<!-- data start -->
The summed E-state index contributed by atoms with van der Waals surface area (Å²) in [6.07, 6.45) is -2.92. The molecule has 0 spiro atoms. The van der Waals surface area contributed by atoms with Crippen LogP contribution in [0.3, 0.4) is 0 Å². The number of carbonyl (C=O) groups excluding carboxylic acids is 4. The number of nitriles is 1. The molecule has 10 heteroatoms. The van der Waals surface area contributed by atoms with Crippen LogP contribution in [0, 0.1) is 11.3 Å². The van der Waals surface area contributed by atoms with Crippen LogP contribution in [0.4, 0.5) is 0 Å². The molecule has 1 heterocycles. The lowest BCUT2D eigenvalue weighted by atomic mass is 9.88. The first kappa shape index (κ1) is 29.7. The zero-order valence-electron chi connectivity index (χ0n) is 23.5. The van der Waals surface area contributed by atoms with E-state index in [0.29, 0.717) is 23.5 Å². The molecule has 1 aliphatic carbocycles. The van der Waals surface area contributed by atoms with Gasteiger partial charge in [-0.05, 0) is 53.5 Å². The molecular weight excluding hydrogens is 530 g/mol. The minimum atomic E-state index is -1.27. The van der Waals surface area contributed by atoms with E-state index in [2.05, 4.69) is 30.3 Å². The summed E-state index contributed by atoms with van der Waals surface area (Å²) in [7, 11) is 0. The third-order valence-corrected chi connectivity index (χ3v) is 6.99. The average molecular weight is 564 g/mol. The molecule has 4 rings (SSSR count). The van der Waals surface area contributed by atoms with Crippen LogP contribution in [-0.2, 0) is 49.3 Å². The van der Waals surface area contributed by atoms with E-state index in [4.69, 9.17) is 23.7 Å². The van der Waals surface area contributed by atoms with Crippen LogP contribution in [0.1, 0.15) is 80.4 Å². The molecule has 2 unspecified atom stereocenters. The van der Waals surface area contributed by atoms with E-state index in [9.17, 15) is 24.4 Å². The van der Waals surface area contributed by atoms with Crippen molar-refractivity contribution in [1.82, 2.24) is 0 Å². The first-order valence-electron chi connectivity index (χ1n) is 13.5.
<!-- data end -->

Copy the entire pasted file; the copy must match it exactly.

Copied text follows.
The summed E-state index contributed by atoms with van der Waals surface area (Å²) in [6.07, 6.45) is -2.92. The molecule has 0 spiro atoms. The van der Waals surface area contributed by atoms with Crippen LogP contribution in [0.3, 0.4) is 0 Å². The number of carbonyl (C=O) groups excluding carboxylic acids is 4. The number of nitriles is 1. The molecule has 10 heteroatoms. The van der Waals surface area contributed by atoms with Crippen LogP contribution in [0, 0.1) is 11.3 Å². The van der Waals surface area contributed by atoms with Crippen LogP contribution in [0.4, 0.5) is 0 Å². The molecule has 1 heterocycles. The lowest BCUT2D eigenvalue weighted by atomic mass is 9.88. The first kappa shape index (κ1) is 29.7. The zero-order valence-electron chi connectivity index (χ0n) is 23.5. The van der Waals surface area contributed by atoms with E-state index in [0.29, 0.717) is 23.5 Å². The molecule has 1 aliphatic carbocycles. The van der Waals surface area contributed by atoms with Gasteiger partial charge in [-0.05, 0) is 53.5 Å². The molecular weight excluding hydrogens is 530 g/mol. The minimum atomic E-state index is -1.27. The van der Waals surface area contributed by atoms with E-state index in [2.05, 4.69) is 30.3 Å². The summed E-state index contributed by atoms with van der Waals surface area (Å²) in [7, 11) is 0. The third-order valence-corrected chi connectivity index (χ3v) is 6.99. The average molecular weight is 564 g/mol. The molecule has 4 rings (SSSR count). The van der Waals surface area contributed by atoms with Crippen LogP contribution in [-0.2, 0) is 49.3 Å². The van der Waals surface area contributed by atoms with E-state index in [4.69, 9.17) is 23.7 Å². The van der Waals surface area contributed by atoms with Crippen LogP contribution in [0.1, 0.15) is 80.4 Å². The molecule has 2 unspecified atom stereocenters. The van der Waals surface area contributed by atoms with E-state index in [9.17, 15) is 24.4 Å². The van der Waals surface area contributed by atoms with Crippen molar-refractivity contribution in [1.82, 2.24) is 0 Å². The first-order valence-electron chi connectivity index (χ1n) is 13.5.